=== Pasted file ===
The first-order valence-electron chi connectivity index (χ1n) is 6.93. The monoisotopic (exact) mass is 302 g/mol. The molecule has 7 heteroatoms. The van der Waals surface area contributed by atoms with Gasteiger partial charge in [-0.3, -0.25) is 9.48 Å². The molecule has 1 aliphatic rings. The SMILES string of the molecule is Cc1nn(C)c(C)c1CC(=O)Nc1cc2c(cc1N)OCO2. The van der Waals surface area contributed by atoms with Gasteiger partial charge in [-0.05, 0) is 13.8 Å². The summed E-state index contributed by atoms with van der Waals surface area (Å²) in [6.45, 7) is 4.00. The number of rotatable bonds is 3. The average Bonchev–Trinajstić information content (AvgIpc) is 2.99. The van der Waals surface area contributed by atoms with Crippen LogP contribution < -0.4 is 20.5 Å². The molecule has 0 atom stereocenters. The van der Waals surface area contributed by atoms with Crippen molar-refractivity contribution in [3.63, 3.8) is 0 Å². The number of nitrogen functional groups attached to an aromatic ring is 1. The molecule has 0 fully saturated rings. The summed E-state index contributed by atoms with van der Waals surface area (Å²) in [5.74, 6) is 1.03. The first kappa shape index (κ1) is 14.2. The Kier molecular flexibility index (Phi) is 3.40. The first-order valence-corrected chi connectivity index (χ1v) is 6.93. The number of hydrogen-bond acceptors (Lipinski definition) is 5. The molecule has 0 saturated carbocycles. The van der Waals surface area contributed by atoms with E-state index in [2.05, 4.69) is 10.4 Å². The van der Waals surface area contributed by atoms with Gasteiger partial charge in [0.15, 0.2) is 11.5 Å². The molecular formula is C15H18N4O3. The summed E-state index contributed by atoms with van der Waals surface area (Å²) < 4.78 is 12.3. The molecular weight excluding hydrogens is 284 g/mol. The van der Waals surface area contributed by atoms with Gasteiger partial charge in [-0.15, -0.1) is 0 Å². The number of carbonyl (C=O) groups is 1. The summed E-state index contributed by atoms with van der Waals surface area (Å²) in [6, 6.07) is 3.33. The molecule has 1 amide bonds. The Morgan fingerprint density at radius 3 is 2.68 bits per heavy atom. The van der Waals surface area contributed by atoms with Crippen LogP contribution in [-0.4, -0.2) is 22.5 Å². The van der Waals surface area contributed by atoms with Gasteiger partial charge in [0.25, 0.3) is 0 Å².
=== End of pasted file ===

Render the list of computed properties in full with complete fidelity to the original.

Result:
The first-order valence-electron chi connectivity index (χ1n) is 6.93. The monoisotopic (exact) mass is 302 g/mol. The molecule has 7 heteroatoms. The van der Waals surface area contributed by atoms with Gasteiger partial charge in [-0.3, -0.25) is 9.48 Å². The molecule has 1 aliphatic rings. The SMILES string of the molecule is Cc1nn(C)c(C)c1CC(=O)Nc1cc2c(cc1N)OCO2. The van der Waals surface area contributed by atoms with Gasteiger partial charge in [-0.05, 0) is 13.8 Å². The summed E-state index contributed by atoms with van der Waals surface area (Å²) in [6.45, 7) is 4.00. The number of rotatable bonds is 3. The average Bonchev–Trinajstić information content (AvgIpc) is 2.99. The van der Waals surface area contributed by atoms with Crippen LogP contribution < -0.4 is 20.5 Å². The molecule has 0 atom stereocenters. The van der Waals surface area contributed by atoms with Crippen molar-refractivity contribution in [3.63, 3.8) is 0 Å². The number of nitrogen functional groups attached to an aromatic ring is 1. The molecule has 0 fully saturated rings. The summed E-state index contributed by atoms with van der Waals surface area (Å²) in [5.74, 6) is 1.03. The first kappa shape index (κ1) is 14.2. The Kier molecular flexibility index (Phi) is 3.40. The first-order valence-corrected chi connectivity index (χ1v) is 6.93. The number of hydrogen-bond acceptors (Lipinski definition) is 5. The molecule has 0 saturated carbocycles. The van der Waals surface area contributed by atoms with E-state index in [2.05, 4.69) is 10.4 Å². The van der Waals surface area contributed by atoms with Gasteiger partial charge in [0.15, 0.2) is 11.5 Å². The molecular formula is C15H18N4O3. The summed E-state index contributed by atoms with van der Waals surface area (Å²) < 4.78 is 12.3. The molecular weight excluding hydrogens is 284 g/mol. The van der Waals surface area contributed by atoms with Gasteiger partial charge in [-0.15, -0.1) is 0 Å². The number of carbonyl (C=O) groups is 1. The summed E-state index contributed by atoms with van der Waals surface area (Å²) in [6, 6.07) is 3.33. The molecule has 1 amide bonds. The Morgan fingerprint density at radius 3 is 2.68 bits per heavy atom. The van der Waals surface area contributed by atoms with Crippen LogP contribution in [-0.4, -0.2) is 22.5 Å². The van der Waals surface area contributed by atoms with Gasteiger partial charge in [0.25, 0.3) is 0 Å².